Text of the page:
Promising study on the immune system in pancreatic cancer
New study by Erler group explores the immune system’s function in pancreatic cancer and finds that an existing therapy can be used to suppress pancreatic tumor development in pre-clinical mouse models. The research was supported by the Danish Cancer Society.
Pancreatic cancer is a devastating disease that is often detected at an advanced stage, which makes it very difficult to treat, and new therapeutic options are needed. Researchers at Biotech Research and Innovation Centre (BRIC) at the University of Copenhagen have now discovered a compound that could offer a new therapeutic option for treatment of pancreatic cancer.
The researchers have found that lorlatinib, which is already approved for the treatment of specific types of lung cancer, can suppress the development of pancreatic cancer in pre-clinical mouse models. Even though there is a long way from pre-clinical mouse models to treatment of patients, the results are encouraging according to the first author of the study, postdoc Sebastian Rune Nielsen.
"It is difficult to achieve a good response to treatment in mouse models of pancreatic cancer, but when we treat with lorlatinib we are able to suppress tumor development, and when we combine the drug with anti-PD-1 immunotherapy, we achieved an even better response with the combination," he explained.
He is complemented by senior author Janine Erler, professor at BRIC.
"It’s encouraging that the drug is already approved for treatment of lung cancer. That means it has passed initial phases of clinical trials and that it is well tolerated by patients", says Janine Erler.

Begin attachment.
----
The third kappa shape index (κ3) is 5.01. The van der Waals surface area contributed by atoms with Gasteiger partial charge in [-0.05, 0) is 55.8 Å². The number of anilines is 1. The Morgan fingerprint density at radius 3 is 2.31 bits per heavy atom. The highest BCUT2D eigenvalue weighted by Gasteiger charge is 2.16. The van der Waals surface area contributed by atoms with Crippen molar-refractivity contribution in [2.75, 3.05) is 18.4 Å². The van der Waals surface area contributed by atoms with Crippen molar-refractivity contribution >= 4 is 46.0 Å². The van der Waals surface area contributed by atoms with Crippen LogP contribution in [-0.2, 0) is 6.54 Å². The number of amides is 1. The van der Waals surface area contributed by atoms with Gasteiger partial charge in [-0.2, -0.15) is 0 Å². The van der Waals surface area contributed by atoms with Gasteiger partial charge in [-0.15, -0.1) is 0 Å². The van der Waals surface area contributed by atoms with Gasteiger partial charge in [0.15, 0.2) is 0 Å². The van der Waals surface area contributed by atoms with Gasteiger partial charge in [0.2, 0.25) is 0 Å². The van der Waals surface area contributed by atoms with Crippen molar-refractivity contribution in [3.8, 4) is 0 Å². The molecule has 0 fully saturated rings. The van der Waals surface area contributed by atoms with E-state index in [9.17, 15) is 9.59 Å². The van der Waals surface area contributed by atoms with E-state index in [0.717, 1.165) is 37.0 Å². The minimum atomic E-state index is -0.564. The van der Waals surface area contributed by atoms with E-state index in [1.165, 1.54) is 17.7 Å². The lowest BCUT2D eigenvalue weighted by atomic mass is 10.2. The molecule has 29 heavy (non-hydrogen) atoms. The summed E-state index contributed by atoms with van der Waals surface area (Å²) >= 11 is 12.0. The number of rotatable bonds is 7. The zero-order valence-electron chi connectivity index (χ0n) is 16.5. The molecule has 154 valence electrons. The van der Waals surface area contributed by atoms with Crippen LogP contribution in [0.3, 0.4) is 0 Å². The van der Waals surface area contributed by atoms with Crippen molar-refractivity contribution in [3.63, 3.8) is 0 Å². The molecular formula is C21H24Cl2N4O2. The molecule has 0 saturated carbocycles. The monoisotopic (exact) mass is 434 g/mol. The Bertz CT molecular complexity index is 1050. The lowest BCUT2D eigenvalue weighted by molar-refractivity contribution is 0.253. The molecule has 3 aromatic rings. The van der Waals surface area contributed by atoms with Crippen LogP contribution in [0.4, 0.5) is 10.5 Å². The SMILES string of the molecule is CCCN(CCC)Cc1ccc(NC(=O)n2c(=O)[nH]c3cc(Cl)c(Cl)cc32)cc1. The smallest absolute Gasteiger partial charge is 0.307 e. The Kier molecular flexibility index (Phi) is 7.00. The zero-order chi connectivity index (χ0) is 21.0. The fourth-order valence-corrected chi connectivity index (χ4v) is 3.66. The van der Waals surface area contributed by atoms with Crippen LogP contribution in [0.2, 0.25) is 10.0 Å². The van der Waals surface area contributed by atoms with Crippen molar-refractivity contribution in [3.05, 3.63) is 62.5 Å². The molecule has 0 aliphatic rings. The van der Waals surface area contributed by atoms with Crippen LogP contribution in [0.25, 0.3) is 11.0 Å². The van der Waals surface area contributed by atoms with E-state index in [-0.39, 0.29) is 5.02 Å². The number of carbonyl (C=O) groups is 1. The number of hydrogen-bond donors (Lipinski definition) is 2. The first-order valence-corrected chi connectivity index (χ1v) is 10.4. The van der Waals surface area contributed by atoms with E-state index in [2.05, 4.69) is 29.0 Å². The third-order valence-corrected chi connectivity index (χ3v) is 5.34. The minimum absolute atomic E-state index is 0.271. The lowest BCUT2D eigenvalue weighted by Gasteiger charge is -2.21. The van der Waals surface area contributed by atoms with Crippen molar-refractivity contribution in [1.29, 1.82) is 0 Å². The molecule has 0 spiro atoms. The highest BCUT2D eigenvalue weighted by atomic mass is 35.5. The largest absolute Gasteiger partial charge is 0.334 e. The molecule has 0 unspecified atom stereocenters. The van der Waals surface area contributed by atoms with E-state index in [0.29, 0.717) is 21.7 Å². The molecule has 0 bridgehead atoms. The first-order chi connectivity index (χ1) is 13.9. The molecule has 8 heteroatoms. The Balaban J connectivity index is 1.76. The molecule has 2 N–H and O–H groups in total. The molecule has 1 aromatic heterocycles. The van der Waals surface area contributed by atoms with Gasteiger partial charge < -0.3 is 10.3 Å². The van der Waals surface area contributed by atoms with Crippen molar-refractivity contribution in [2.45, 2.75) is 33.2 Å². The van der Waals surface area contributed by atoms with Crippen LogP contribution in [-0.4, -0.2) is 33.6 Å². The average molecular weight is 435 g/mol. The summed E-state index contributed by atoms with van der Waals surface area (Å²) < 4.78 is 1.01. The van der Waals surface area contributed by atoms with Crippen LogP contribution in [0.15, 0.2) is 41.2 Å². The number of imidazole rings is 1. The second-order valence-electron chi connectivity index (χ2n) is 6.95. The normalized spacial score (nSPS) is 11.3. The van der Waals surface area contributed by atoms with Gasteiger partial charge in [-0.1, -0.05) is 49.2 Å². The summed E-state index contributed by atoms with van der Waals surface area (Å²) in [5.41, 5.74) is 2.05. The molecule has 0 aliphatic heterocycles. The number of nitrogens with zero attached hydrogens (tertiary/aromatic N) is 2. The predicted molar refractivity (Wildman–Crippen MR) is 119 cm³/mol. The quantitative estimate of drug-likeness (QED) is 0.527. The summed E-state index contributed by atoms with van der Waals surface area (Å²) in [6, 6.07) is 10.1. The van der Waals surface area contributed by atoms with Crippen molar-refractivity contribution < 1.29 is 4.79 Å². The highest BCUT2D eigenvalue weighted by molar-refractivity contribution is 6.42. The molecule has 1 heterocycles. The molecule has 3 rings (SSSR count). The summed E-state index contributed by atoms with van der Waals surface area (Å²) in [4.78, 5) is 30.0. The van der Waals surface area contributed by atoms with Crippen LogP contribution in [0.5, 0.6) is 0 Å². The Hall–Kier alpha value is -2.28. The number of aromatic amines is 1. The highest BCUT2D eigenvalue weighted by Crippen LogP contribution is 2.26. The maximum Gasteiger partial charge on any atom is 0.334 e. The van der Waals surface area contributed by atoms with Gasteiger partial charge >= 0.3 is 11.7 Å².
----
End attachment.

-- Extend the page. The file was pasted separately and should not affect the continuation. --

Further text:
Immature immune cells
Sebastian Rune Nielsen focuses on the role of the immune system in pancreatic cancer. He explains that this cancer type is characterized by a high degree of immune cell infiltration by cells from the innate part of the immune system, among them neutrophil granulocytes. They are produced in the bone marrow and serve as the immune system’s frontline soldiers.
"Neutrophil granulocytes are supposed to arrive quickly to a site of infection and neutralize the threat to make way for other immune cells that participate in the rebuilding of the infected tissue. But their role seems to be inverted in pancreatic cancer, and they promote rather than fight tumor development", he explains and continues:
"Our hypothesis is that the tumor cells apply pressure to the bone marrow to promote the production of neutrophil granulocytes, which leads to the release of immature cells that are not functioning as they are supposed to. One can say, that pancreatic cancer corrupts the immune system to promote tumor development", explains Sebastian Rune Nielsen.
Treatment blocks cell signaling
The main goal of the research was to find a way to modify the neutrophil granulocytes to make them fight the cancer rather than support its growth, continues Sebastian Rune Nielsen.
By searching through the scientific literature, the researchers found the drug lorlatinib. It is a tyrosine kinase inhibitor that can block a specific signaling pathway in the cells, FES, which the researchers found was activated in the neutrophil granulocytes by the cancer cells.
"We demonstrate in our experiments that lorlatinib blocks the signal that FES was supposed to send resulting in suppression of the neutrophil granulocytes", explains Sebastian Rune Nielsen and continues:
"We demonstrate that treatment with lorlatinib reduces the production and release of neutrophil granulocytes from the bone marrow, which leads to reduced infiltration in pancreatic tumors. Our results also demonstrate that we can achieve better response to immunotherapy, when we combine lorlatinib with immunotherapy, so called anti-PD-1 blockade. This combination leads to less neutrophil granulocytes, but more active T cells, another type of immune cell, and further reduction in tumor sizes", he explains.
The right combinations
Sebastian Rune Nielsen hopes that this study can improve the therapeutic options for treatment of pancreatic cancer.
"I believe that research in the future will be aimed at finding the right combinations of drugs. We have not seen good clinical responses to treatment with immunotherapy in pancreatic cancer, but we do get a good response in our experiments when we combine it with lorlatinib. But it is going to take a lot of work and research to find the best combinations", says Sebastian Rune Nielsen.
This new study was published in the recognized scientific journal Nature Communications.
Postdoc Sebastian Rune Nielsen: Sebastian.Nielsen@bric.ku.dk
Professor Janine Erler: email@example.com